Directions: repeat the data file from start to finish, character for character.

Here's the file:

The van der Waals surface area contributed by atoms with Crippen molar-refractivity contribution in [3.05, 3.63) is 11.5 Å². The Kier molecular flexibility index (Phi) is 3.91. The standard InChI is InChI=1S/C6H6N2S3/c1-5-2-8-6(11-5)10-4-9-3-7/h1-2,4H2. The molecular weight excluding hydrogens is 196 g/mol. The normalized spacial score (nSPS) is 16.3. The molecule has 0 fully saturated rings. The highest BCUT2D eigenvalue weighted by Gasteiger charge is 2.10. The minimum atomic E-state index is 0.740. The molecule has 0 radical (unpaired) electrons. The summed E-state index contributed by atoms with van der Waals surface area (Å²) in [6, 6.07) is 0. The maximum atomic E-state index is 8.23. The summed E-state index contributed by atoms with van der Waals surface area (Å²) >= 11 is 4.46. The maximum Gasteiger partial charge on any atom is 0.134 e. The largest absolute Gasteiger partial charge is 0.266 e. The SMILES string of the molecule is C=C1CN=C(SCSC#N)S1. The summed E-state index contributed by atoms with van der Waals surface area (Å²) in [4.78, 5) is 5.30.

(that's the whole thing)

The van der Waals surface area contributed by atoms with Crippen molar-refractivity contribution in [3.05, 3.63) is 11.5 Å². The Kier molecular flexibility index (Phi) is 3.91. The standard InChI is InChI=1S/C6H6N2S3/c1-5-2-8-6(11-5)10-4-9-3-7/h1-2,4H2. The molecular weight excluding hydrogens is 196 g/mol. The normalized spacial score (nSPS) is 16.3. The molecule has 0 fully saturated rings. The highest BCUT2D eigenvalue weighted by Gasteiger charge is 2.10. The minimum atomic E-state index is 0.740. The molecule has 0 radical (unpaired) electrons. The summed E-state index contributed by atoms with van der Waals surface area (Å²) in [6, 6.07) is 0. The maximum atomic E-state index is 8.23. The summed E-state index contributed by atoms with van der Waals surface area (Å²) >= 11 is 4.46. The maximum Gasteiger partial charge on any atom is 0.134 e. The largest absolute Gasteiger partial charge is 0.266 e. The SMILES string of the molecule is C=C1CN=C(SCSC#N)S1. The summed E-state index contributed by atoms with van der Waals surface area (Å²) in [4.78, 5) is 5.30.